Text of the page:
Now here’s a novel thought regarding the GM strike: That the strikers reach out to their fellow GM workers around the world with the idea of organizing a global strike against GM.
GM operates internationally
Why not? After all, according to Wikipedia GM operates almost as many plants in other countries (28) as it does in the US (30). And the number is even higher when you take into account the fact that according to GM itself it has eleven joint ventures and two wholly owned enterprises in China.
In other words, like almost every single other manufacturer worth anything, GM is operating internationally. How do you bring a company like this to heel, if you don’t match them stride for stride?
“Hallmarks of a drawn-out battle”
Nor does it seem that this strike will be easily resolved. To quote the Wall St. Journal, “The current dispute has all the hallmarks of a drawn-out battle.”
In 2009, the government bailed out a bankrupt General Motors, and workers made huge concessions to the company. Now, GM is making massive profits – over $37 billion from 2016-2018 according to the Wall St. Journal. A major issue is the 7% of the GM workforce that work as temps, earning $15/hr, vs up to $28/hour for regular workers. Other issues for the workers are wages, health care and job security. Workers see these profits and want their share.
General Motors sees things differently.
As far as the temp workers, while they are 7% of the GM work force, they compose up to 20% at foreign owned plants in the US. And, as Autonews put it, “[GM] CEO Mary Barra Barra and her executive team [want to] implement billions of dollars in cost-cutting measures in preparation for the next economic downturn and shift the company’s focus toward costly, emerging technologies such as autonomous and fully electric vehicles.”
And as far as those profits: What GM investors would have noticed was while they were hefty, over the last three years, they declined by $1 billion from the levels of 2016 and 2017 to 2018 ($12.8 billion/year in first two years, $11.8 billion in 2018).
Again, to quote the Wall St. Journal “Many of the UAW demands seem reasonable, particularly for temporary and other workers who don’t enjoy the same perks as Old Timers. But that is no basis for an agreement. GM’s credibility with investors depends on it maintaining as flexible a cost base as possible.”
Conflict of interests
In other words, GM workers simply want to recover a little of what they gave up in the crisis of 2009 and onwards and live a comfortable life. General Motors management is also looking ahead – to the confidence they inspire in their investors, especially over the next four years, when an economic downturn is likely and all sorts of new technology (electric and self-driving cars) are likely to roil the industry.
International campaign would bring GM to heel
All of this – and more – is why an international campaign in action, not just words, would quickly bring GM to heel. To fully carry out such a campaign, however, the UAW leadership would have to drop its nationalistic policies. It would have to conduct a serious campaign among its own members, 28% of whom voted for Trump, according to estimates of the union itself.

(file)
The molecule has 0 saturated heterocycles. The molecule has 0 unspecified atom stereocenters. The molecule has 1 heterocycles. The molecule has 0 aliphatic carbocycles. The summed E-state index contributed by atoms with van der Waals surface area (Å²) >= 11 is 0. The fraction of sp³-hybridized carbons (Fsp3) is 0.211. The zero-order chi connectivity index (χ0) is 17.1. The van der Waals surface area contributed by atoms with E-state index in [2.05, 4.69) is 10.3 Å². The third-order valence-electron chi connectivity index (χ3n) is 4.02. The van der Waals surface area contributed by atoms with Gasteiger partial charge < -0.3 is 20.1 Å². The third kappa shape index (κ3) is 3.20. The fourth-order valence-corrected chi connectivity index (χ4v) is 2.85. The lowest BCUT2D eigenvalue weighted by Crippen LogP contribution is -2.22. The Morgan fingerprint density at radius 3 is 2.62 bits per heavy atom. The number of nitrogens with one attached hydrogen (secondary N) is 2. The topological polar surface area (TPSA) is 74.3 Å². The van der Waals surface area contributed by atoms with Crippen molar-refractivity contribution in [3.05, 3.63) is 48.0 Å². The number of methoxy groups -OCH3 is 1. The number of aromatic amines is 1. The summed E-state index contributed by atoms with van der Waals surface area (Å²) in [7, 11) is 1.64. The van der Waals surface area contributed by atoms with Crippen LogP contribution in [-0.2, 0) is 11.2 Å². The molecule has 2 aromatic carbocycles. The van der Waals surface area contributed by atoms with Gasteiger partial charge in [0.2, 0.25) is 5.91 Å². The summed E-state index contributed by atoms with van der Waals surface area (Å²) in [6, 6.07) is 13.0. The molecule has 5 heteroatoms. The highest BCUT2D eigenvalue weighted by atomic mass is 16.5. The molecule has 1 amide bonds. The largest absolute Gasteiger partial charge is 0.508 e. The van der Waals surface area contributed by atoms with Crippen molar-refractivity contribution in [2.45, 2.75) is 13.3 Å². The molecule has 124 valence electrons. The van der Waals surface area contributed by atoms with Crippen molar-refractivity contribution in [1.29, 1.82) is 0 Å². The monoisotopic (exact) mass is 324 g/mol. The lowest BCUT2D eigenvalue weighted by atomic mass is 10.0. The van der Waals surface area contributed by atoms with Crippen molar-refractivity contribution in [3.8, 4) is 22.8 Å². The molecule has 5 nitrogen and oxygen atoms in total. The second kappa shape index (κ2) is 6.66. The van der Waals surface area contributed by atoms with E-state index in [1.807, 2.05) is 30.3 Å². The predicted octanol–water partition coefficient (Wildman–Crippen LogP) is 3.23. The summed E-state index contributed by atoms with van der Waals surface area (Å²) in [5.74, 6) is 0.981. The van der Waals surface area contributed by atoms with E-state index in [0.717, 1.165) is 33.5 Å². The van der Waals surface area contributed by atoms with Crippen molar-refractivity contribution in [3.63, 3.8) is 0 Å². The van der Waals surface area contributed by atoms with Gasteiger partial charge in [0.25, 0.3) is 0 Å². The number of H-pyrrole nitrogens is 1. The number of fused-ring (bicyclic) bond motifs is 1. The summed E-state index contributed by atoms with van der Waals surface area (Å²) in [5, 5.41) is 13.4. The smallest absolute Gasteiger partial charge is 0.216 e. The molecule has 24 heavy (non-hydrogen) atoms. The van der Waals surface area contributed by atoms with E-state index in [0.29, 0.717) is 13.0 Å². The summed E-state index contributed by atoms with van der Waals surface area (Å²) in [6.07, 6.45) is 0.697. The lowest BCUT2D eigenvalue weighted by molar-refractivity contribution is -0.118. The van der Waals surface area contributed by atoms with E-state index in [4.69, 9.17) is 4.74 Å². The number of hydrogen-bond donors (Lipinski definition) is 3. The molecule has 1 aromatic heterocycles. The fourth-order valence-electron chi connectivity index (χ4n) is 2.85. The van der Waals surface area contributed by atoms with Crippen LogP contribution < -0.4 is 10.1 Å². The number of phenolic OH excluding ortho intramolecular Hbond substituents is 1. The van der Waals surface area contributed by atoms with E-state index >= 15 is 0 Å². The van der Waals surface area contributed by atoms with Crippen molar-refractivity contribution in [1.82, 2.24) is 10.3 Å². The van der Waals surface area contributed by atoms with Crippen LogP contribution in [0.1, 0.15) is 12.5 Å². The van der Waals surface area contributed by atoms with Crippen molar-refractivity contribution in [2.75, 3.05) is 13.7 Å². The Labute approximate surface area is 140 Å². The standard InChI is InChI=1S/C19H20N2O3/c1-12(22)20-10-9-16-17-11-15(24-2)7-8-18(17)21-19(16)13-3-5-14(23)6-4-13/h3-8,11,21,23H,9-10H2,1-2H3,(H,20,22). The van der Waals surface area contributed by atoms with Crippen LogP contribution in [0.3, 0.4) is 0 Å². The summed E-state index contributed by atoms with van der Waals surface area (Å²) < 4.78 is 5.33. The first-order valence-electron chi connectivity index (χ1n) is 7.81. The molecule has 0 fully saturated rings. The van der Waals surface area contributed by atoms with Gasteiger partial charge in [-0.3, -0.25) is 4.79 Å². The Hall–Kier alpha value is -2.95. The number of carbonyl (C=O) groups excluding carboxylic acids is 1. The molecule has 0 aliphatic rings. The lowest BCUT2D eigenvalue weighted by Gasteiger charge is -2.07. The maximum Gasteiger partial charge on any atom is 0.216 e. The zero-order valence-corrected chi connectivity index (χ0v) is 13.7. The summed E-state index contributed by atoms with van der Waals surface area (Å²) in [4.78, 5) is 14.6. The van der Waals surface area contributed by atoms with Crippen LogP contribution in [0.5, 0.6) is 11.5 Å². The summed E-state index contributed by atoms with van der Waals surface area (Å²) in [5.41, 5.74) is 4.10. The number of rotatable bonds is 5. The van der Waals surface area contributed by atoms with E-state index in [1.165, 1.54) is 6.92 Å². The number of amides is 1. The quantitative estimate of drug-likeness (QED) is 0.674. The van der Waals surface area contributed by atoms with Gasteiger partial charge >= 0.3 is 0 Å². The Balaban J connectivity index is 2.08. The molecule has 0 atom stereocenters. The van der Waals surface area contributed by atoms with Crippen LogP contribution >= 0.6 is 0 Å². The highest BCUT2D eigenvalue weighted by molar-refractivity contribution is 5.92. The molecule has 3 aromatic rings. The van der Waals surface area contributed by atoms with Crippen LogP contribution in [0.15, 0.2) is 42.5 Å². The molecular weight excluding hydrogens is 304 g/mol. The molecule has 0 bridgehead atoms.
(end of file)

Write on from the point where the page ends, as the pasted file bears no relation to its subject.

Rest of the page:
Rank and file strikers don’t have to wait for the UAW leadership to take such a step. There is no reason why they could not reach out on their own to their fellow GM workers in other countries. Some of those workers are right across the border in Canada. Others are across the Southern border, in Mexico. (For a full list of those plants’ locations, see here.)
Already, GM workers in Silao, Mexico, have sent a letter of solidarity to their fellow workers in the United States. It reads:
To the striking U.S. General Motors workers:
On behalf of the General Motors workers at the Silao complex in Mexico, we express our solidarity in struggle. We are currently fighting for union democracy and for the reinstallation of several fired comrades. We want to express OUR SOLIDARITY with your struggle because it is also ours. We must fight against the abuses of the bosses and for our rights on both sides of the border.
We stand in solidarity with you because, like you, we believe that our conflicts with our bosses and our struggles are the same; they are international.
We hope that your efforts are successful and that we will soon follow your example.
Silao, Guanajuato, Mexico
If striking GM workers in the US followed that up by reaching out to plan joint solidarity actions it would terrify not only GM management, but the US capitalist class as a whole and would bring the strike to a swift and successful conclusion. It would also open up an important new chapter in the world working class movement. As the saying goes: “Workers of all lands, unite! You have nothing to lose but your chains. You have the world to win.”
Categories: labor, United States, workers' struggles
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